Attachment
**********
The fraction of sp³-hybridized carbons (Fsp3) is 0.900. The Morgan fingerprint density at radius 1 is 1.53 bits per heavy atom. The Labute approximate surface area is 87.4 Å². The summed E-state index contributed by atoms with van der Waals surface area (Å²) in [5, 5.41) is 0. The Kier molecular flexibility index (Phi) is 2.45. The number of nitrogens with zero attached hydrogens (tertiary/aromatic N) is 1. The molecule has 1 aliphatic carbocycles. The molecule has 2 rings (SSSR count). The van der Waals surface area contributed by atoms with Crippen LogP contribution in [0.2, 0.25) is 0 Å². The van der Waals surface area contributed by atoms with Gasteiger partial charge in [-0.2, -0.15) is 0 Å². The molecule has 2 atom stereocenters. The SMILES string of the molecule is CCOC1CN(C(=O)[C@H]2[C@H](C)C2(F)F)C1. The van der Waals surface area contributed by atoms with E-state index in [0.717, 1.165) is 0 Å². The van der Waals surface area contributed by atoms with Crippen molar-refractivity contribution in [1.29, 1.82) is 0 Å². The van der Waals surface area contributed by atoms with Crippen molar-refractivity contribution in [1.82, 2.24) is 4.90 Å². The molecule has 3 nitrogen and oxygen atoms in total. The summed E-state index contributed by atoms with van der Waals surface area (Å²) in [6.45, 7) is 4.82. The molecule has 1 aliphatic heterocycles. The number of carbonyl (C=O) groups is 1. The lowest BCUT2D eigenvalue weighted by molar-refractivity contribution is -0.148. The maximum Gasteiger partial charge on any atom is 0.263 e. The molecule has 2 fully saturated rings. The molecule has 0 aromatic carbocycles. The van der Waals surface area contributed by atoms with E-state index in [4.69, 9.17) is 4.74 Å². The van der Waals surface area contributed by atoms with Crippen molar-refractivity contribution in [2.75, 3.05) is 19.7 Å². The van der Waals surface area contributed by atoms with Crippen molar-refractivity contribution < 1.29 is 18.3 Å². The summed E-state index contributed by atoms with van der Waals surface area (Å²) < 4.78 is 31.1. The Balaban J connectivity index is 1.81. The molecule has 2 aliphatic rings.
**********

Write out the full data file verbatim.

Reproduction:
The fraction of sp³-hybridized carbons (Fsp3) is 0.900. The Morgan fingerprint density at radius 1 is 1.53 bits per heavy atom. The Labute approximate surface area is 87.4 Å². The summed E-state index contributed by atoms with van der Waals surface area (Å²) in [5, 5.41) is 0. The Kier molecular flexibility index (Phi) is 2.45. The number of nitrogens with zero attached hydrogens (tertiary/aromatic N) is 1. The molecule has 1 aliphatic carbocycles. The molecule has 2 rings (SSSR count). The van der Waals surface area contributed by atoms with Crippen LogP contribution in [0.2, 0.25) is 0 Å². The van der Waals surface area contributed by atoms with Gasteiger partial charge in [-0.2, -0.15) is 0 Å². The molecule has 2 atom stereocenters. The SMILES string of the molecule is CCOC1CN(C(=O)[C@H]2[C@H](C)C2(F)F)C1. The van der Waals surface area contributed by atoms with E-state index in [0.717, 1.165) is 0 Å². The van der Waals surface area contributed by atoms with Crippen molar-refractivity contribution in [1.29, 1.82) is 0 Å². The van der Waals surface area contributed by atoms with Crippen molar-refractivity contribution in [1.82, 2.24) is 4.90 Å². The molecule has 3 nitrogen and oxygen atoms in total. The summed E-state index contributed by atoms with van der Waals surface area (Å²) in [6.45, 7) is 4.82. The molecule has 1 aliphatic heterocycles. The number of carbonyl (C=O) groups is 1. The lowest BCUT2D eigenvalue weighted by molar-refractivity contribution is -0.148. The maximum Gasteiger partial charge on any atom is 0.263 e. The molecule has 2 fully saturated rings. The molecule has 0 aromatic carbocycles. The van der Waals surface area contributed by atoms with E-state index in [4.69, 9.17) is 4.74 Å². The van der Waals surface area contributed by atoms with Crippen molar-refractivity contribution in [2.75, 3.05) is 19.7 Å². The van der Waals surface area contributed by atoms with Crippen molar-refractivity contribution < 1.29 is 18.3 Å². The summed E-state index contributed by atoms with van der Waals surface area (Å²) < 4.78 is 31.1. The Balaban J connectivity index is 1.81. The molecule has 2 aliphatic rings.